Wednesday, March 30, 2011

Myth or Fact? 3D Printing Provides the Answer

If you are like me you and have a natural thirst for knowledge and technology you probably watch TV channels like The Learning Channel, Discovery Channel, Science Channel, History Channel and others. For me, there might be 200 channels, as the saying goes, but there is something on at least some of those channels. I could run down a list of my favorites like Modern Marvels, How it’s Made, Dirty Jobs, and Pitchmen but I’m sure everyone has their own favorites. One that’s been on for a while and I really like is Mythbusters with hosts Jamie Hyneman and Adam Savage. In the show, Jamie and Adam use science to either prove or “bust” common myths. They have also been known to blow stuff up which could be another reason I like the show. For example, there is a myth about thieves that drilled a small hole in the top of a safe, filled it with water and used dynamite to blow the safe apart from the inside. According to the myth, the incompressible water would transfer the force of the dynamite to the walls of the safe. Toward the end of the show they reveal whether the myth is plausible or busted. If it’s busted they usually go much further to see what it would take to achieve the desired result. That’s usually when stuff gets blown up.

A few months ago I was watching a new episode. In typical show fashion, Jamie and Adam pursued one myth while co-hosts Kari Byron, Tory Belleci and Grant Imahara pursued a different one. If I remember correctly Jamie and Adam were cutting up an old Porche sports car to see if it was more aerodynamic going backwards than forwards. The other segment was about the myth that a car with a surf board on the roof, involved in a head-on collision, would propel the surfboard with enough energy to penetrate the windshield of the second car and kill the driver. The myth was from the movie Lethal Weapon 2. They start out by conducting full scale tests by recreating the crash scene. After making observations they decide to analyze why the board failed to fly straight and hit the target windshield. The full episode can be seen in two parts here: and here: The surfboard myth starts at the 6 minute mark of part one. Kari wants to build a small scale model of the surfboard and bring it for flight analysis in a water tank at NASA. Her first attempt at building the scale model is by hand. She quickly realized that for this test she would need accuracy and turned to CAD and 3D printing.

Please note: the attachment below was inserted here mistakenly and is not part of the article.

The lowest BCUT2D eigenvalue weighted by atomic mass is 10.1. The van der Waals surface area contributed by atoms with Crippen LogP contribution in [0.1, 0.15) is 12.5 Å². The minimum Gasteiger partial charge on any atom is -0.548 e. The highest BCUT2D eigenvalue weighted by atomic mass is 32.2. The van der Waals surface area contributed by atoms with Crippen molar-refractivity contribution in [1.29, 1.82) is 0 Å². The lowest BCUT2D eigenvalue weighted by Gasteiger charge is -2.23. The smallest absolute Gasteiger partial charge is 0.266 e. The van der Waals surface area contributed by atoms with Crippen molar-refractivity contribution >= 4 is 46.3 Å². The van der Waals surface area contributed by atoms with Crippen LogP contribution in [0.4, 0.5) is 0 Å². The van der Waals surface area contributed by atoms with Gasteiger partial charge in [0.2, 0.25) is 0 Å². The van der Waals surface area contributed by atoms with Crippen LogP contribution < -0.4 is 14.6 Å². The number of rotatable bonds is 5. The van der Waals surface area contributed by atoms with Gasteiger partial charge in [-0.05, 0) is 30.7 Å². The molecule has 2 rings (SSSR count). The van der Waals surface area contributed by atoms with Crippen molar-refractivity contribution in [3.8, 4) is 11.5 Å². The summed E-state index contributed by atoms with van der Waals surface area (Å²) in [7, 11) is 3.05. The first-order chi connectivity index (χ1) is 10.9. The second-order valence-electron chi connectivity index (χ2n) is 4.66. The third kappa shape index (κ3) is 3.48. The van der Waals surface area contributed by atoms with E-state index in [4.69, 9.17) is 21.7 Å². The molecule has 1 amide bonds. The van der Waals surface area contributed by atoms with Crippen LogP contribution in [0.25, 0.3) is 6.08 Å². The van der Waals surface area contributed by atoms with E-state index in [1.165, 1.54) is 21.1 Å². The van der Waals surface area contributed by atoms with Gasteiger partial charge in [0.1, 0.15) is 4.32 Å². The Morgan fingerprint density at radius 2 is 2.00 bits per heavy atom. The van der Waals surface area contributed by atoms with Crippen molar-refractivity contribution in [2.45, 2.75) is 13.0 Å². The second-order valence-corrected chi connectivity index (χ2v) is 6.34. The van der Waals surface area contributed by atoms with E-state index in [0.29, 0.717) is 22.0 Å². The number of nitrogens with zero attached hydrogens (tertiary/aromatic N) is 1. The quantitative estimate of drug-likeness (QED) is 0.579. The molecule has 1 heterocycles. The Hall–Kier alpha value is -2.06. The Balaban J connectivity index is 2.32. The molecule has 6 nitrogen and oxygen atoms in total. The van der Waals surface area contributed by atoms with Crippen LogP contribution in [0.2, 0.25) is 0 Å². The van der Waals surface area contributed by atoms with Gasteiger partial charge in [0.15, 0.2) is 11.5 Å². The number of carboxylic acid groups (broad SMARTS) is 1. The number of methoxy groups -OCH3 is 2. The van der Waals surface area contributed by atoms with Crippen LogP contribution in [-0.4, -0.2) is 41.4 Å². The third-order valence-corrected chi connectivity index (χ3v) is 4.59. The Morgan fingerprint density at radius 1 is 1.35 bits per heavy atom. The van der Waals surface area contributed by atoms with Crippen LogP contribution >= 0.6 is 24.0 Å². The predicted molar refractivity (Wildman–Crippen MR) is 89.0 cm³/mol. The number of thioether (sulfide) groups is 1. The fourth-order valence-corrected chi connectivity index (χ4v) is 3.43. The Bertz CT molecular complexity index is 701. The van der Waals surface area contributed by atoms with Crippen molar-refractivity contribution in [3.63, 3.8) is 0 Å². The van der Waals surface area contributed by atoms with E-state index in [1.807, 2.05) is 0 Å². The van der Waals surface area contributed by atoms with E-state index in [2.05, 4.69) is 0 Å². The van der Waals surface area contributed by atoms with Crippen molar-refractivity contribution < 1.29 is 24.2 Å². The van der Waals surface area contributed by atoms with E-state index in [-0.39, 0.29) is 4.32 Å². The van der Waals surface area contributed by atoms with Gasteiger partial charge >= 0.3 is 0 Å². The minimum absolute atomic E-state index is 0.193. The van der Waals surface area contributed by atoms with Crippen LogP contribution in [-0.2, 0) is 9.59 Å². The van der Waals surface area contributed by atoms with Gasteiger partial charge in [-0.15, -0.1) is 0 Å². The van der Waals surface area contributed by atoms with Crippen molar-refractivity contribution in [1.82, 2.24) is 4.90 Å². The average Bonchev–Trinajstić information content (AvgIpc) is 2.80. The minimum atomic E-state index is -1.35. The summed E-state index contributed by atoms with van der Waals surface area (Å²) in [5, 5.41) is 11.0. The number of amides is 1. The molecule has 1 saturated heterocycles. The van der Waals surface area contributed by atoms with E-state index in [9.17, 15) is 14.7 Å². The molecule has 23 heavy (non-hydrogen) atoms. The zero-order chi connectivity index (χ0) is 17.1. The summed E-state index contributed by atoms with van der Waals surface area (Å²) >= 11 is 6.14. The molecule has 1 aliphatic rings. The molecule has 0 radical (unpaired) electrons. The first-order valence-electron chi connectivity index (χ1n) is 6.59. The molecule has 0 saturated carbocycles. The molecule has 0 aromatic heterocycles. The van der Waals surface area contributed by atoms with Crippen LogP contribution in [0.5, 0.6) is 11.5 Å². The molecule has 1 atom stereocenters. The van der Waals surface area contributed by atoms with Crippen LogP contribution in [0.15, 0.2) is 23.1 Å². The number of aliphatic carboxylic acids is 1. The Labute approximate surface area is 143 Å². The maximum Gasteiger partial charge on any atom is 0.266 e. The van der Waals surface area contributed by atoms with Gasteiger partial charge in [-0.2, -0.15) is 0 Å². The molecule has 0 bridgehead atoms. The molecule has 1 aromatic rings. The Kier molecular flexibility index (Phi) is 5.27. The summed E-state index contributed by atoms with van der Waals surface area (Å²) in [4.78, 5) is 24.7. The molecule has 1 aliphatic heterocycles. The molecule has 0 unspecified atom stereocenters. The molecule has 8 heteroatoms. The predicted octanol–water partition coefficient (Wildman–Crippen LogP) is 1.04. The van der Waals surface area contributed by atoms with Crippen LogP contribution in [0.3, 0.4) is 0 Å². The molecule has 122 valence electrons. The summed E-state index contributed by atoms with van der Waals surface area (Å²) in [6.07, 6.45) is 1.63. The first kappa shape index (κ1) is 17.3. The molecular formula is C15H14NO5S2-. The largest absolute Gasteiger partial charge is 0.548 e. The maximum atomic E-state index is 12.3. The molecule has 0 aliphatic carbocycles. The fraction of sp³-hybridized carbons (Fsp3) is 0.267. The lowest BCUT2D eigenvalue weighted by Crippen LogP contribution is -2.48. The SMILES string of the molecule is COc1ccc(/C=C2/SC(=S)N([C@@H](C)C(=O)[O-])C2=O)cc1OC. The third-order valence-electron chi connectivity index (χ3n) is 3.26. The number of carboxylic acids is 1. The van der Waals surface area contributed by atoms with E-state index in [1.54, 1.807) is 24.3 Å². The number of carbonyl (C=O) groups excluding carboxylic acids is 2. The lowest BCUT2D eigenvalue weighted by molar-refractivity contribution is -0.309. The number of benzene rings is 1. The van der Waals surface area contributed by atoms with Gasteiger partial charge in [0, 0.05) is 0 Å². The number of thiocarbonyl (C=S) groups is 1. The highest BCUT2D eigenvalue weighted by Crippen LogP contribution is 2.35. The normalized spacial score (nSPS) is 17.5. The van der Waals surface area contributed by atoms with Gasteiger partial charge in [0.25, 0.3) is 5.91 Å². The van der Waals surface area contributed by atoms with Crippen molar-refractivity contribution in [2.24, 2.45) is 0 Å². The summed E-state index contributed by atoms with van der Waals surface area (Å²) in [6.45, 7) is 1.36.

This segment starts at the 10 minute mark of the part two of the video and includes Kari pulling the miniature surfboard from a ZPrinter 450.

The accuracy of the board is evident in the aerodynamic water tank and it helped prove why the myth was...

I’ll let you watch the episode to see if it was proven or busted!

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